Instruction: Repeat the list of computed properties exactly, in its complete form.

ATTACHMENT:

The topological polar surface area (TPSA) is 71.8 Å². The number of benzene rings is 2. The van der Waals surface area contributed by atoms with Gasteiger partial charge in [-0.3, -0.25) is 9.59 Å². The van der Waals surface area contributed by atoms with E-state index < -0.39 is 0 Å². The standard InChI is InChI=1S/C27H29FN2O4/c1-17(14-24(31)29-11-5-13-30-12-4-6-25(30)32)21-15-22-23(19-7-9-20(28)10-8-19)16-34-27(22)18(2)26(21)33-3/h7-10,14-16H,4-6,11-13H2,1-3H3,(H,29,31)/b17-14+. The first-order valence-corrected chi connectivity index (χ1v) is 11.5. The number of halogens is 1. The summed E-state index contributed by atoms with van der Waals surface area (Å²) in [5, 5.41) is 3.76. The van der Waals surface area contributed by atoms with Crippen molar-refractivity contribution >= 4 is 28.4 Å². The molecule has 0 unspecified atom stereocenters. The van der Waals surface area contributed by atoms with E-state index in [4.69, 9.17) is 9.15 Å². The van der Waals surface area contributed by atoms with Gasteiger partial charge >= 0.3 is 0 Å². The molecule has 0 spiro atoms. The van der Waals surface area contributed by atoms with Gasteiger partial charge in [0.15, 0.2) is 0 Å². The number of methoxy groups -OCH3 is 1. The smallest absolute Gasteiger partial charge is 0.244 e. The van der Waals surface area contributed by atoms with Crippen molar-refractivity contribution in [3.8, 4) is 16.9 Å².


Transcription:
The topological polar surface area (TPSA) is 71.8 Å². The number of benzene rings is 2. The van der Waals surface area contributed by atoms with Gasteiger partial charge in [-0.3, -0.25) is 9.59 Å². The van der Waals surface area contributed by atoms with E-state index < -0.39 is 0 Å². The standard InChI is InChI=1S/C27H29FN2O4/c1-17(14-24(31)29-11-5-13-30-12-4-6-25(30)32)21-15-22-23(19-7-9-20(28)10-8-19)16-34-27(22)18(2)26(21)33-3/h7-10,14-16H,4-6,11-13H2,1-3H3,(H,29,31)/b17-14+. The first-order valence-corrected chi connectivity index (χ1v) is 11.5. The number of halogens is 1. The summed E-state index contributed by atoms with van der Waals surface area (Å²) in [5, 5.41) is 3.76. The van der Waals surface area contributed by atoms with Crippen molar-refractivity contribution >= 4 is 28.4 Å². The molecule has 0 unspecified atom stereocenters. The van der Waals surface area contributed by atoms with E-state index in [4.69, 9.17) is 9.15 Å². The van der Waals surface area contributed by atoms with Gasteiger partial charge >= 0.3 is 0 Å². The molecule has 0 spiro atoms. The van der Waals surface area contributed by atoms with Gasteiger partial charge in [0.15, 0.2) is 0 Å². The number of methoxy groups -OCH3 is 1. The smallest absolute Gasteiger partial charge is 0.244 e. The van der Waals surface area contributed by atoms with Crippen molar-refractivity contribution in [3.8, 4) is 16.9 Å².